Daimler AG said its financial targets have become harder to achieve after a tough start to the year, forcing the auto manufacturer to step up efforts to drive down costs. The Mercedes-Benz maker’s first-quarter profit slumped 16 percent after a decline in deliveries combined with the rising cost of developing new models. Chief Executive Officer Dieter Zetsche said the results fell well short of the company’s expectations. “Achieving the financial targets for 2019 has not become easier since the first quarter,” Zetsche said. The manufacturer, like other carmakers, is battling slower sales in the U.S. and Europe while shouldering record spending on a range of new electric vehicles. Renault SA reported a 4.8 percent drop in first-quarter revenue, while earlier in the week Nissan Motor Co. said it would miss its annual profit goal. Ford Motor Co. meanwhile surged past expectations.
7 Tax Breaks for Startup Entrepreneurs to Take Advantage of in 2019
Across all industries, the average small business pays a tax rate of approximately 19.8 percent, according to tax professor Jean Murray. Below are several tips on how you can save the most money possible once taxes come due -- if not for this year, then the next.
Here are seven tax breaks to keep in mind for 2019:
1. Write off the cost of inventory.
If you sell physical products (online or offline), you can write off the cost of all that inventory once it’s sold. This can end up being a big chunk of money saved since the cost of inventory is often a top contributor to business overhead. Remember, you only have to pay taxes on the profits of your business, not on all the revenue that your business generates.
2. Your home office can lead to savings.
Rather than buy expensive office space elsewhere, many startup entrepreneurs choose to work from home. And doing that won’t just save you money on the front-end, you can also write off the cost of your home office. You’ll need to determine the square footage of your home office as a percentage of your home’s entire square footage. Then, you can write off that same percentage of mortgage or rent as a home office business expense.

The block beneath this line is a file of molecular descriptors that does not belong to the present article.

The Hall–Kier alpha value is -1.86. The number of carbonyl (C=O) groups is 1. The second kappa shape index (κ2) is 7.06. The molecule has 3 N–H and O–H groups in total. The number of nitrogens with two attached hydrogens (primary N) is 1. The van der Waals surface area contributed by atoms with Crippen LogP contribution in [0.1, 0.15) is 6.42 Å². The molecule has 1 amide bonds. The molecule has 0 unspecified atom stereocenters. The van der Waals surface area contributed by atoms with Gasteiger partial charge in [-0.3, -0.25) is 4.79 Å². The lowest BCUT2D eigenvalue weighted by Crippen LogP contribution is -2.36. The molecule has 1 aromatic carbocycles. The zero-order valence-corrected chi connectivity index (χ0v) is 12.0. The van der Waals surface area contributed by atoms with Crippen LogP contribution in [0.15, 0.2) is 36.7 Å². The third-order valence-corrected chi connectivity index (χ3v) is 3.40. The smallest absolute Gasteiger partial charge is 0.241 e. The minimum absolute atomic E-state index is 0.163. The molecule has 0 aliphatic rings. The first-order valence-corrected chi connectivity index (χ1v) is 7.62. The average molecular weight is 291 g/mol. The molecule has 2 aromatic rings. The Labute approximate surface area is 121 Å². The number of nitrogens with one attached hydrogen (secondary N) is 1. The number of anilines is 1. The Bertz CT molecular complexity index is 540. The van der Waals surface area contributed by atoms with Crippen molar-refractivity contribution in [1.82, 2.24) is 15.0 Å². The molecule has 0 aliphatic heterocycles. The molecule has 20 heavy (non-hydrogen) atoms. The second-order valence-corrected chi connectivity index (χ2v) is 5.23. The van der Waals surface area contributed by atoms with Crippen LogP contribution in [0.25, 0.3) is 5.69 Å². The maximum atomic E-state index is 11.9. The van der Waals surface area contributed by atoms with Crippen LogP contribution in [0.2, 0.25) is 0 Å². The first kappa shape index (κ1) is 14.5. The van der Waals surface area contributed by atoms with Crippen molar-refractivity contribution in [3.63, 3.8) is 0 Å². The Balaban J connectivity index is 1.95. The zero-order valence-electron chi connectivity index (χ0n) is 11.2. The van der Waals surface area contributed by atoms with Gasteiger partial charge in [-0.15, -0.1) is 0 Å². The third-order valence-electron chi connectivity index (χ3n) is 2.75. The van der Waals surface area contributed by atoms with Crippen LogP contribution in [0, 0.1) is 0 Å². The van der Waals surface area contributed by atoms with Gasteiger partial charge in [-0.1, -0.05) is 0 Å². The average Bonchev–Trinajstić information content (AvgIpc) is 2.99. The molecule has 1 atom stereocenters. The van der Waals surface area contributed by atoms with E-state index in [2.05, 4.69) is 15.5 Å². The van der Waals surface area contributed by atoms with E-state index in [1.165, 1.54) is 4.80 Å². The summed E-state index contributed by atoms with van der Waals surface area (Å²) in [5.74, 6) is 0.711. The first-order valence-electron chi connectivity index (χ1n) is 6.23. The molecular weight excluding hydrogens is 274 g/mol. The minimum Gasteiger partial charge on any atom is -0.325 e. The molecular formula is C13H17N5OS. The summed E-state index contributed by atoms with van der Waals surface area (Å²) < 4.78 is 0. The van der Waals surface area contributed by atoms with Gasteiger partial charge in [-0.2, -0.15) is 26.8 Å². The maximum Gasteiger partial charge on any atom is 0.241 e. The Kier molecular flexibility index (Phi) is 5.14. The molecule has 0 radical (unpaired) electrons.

3. Utilities make a difference.
Just as you would claim your home office as a business expense, you can also claim a percentage of the associated utilities (electricity, water, plumbing). Here’s As TurboTax explains, a home office that occupies 20 percent of the house lets you deduct 20 percent of your bills for utilities, homeowners insurance, repairs, maintenance and homeowners association fees.
4 Business insurance leads to tax breaks.
Don’t forget to write off any insurance costs that you have for your business. If you use a home office, then a portion of your house’s insurance could be tax deductible. And if you have a business in an industry which requires additional levels of coverage (malpractice coverage or liability coverage, for instance), you can write those premiums off as well.
5. Freelance costs can play a role.
At the end of the year send qualifying freelancers (those to whom you paid $600 or more during the tax year) a 1099-MISC so that you can write off those paychecks as a business expense.
6. Don’t forget about work trips.
A portion of most of the money that you spend while traveling for work can be written off as a business expense -- but this deduction largely depends on what, exactly, you’re writing off. Fifty percent of food purchased for business purposes can be deducted from your taxable income. And the entire cost of plane tickets, gas or other transportation expenses can usually be deducted, as well. The IRS defines it as being away from your home for “substantially longer than an ordinary day’s work.”
7. There are major S-corp advantages, too.
As a startup entrepreneur, you may find it tempting to take the path of least resistance and simply leave your business as a “sole proprietorship.” If your business pulls significant profit you could save a lot of money by transitioning your company from a sole proprietorship to an S-corp. That way, you don’t have to pay double taxes on corporate income, only on what you actually pay yourself. Entrepreneur contributor Tom Wheelwright explained it this way: “One of the biggest benefits of forming an S-corp versus remaining a self-employed contractor is asset protection. An S-corp also does not have a legal responsibility to pay taxes on its corporate income.”